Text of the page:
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Could you help clinical trial learn more about rare condition's potential link to cancer?

Researchers are looking for 20 people to take part in a clinical study in Wolverhampton which aims to improve knowledge of why a rare condition can lead to cancer.


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The study, called SECURE, will last for five years and help find out the rate at which patients with a rare protein contract a type of blood cancer – one which affects more than 5,000 people a year in the UK.

Monoclonal Gammopathy of Undetermined Significance (MGUS) is a non-cancerous, pre-malignant condition where the body makes an abnormal protein, paraprotein. The rare blood cancer is Multiple Myeloma (MM).

MGUS is more common in people over 40, who are black, male and have a close family member with it.

It does not usually cause any symptoms – but a small number of people with it have problems with balance, or numbness or tingling in their hands and feet. Doctors do not know why some people with MGUS develop a cancer while others are unaffected.

Each year, about one out of 100 people with MGUS develop a related cancer, such as myeloma or lymphoma. Most people with it never develop a related cancer and do not need treatment.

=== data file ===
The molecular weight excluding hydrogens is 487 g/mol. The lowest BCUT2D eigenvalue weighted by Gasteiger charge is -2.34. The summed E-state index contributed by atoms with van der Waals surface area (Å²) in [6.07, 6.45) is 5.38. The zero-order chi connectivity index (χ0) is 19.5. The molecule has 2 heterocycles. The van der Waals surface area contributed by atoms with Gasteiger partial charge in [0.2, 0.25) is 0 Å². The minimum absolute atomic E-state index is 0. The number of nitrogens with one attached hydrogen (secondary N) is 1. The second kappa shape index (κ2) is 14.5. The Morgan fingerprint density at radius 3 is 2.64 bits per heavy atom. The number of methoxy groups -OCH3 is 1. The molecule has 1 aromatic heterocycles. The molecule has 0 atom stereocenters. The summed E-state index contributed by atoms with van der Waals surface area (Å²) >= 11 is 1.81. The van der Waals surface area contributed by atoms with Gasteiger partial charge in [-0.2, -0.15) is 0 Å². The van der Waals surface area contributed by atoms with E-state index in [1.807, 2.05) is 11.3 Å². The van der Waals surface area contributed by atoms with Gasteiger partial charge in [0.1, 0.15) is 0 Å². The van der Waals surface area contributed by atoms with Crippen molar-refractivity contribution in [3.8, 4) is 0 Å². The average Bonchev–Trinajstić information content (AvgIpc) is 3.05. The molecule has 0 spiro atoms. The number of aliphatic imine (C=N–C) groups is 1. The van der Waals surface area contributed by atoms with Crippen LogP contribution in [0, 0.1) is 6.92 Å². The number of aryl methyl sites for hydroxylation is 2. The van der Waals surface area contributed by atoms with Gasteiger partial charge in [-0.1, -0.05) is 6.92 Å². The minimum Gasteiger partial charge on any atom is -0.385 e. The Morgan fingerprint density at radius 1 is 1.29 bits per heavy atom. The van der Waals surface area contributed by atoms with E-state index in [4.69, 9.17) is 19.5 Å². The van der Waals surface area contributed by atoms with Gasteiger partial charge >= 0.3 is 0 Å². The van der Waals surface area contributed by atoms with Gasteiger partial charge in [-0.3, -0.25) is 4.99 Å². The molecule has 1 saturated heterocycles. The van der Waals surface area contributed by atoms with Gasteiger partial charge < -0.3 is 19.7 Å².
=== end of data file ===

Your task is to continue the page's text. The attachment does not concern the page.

SECURE – which is open to over-18s – aims to gather information and also study any genetic signals which might identify why some people get it and some do not.

Professor Supratik Basu, haematology consultant at The Royal Wolverhampton NHS Trust (RWT), said: "We hope this project will answer many unknown and unexplained facts about this often found – yet under researched – condition within our population demography.

The monitoring and its relationship with other patient co-morbidities and its psychological impact on patients after diagnosis are mostly unknown."

Participants are asked to supply an annual blood test which is sent to Oxford University Hospitals NHS Foundation Trust (OUH) – which developed the study – and fill in a Quality of Life questionnaire.

Patient Lorraine Tidmarsh, 71, from Wednesfield, was diagnosed with MGUS a year ago and has been recommended to take part in the trial. She had her bloods taken at New Cross Hospital and these will be analysed at OUH.

Lorraine, who runs her own contact cleaning business, said: "I’m involved because I think it’s important to gain more knowledge about this condition, and if it’s going to help more people then I'm all for it."

Anyone wanting to join the study, which is open until December 15, 2025, can email Jackie Stones, advanced nurse specialist in haematology at RWT, at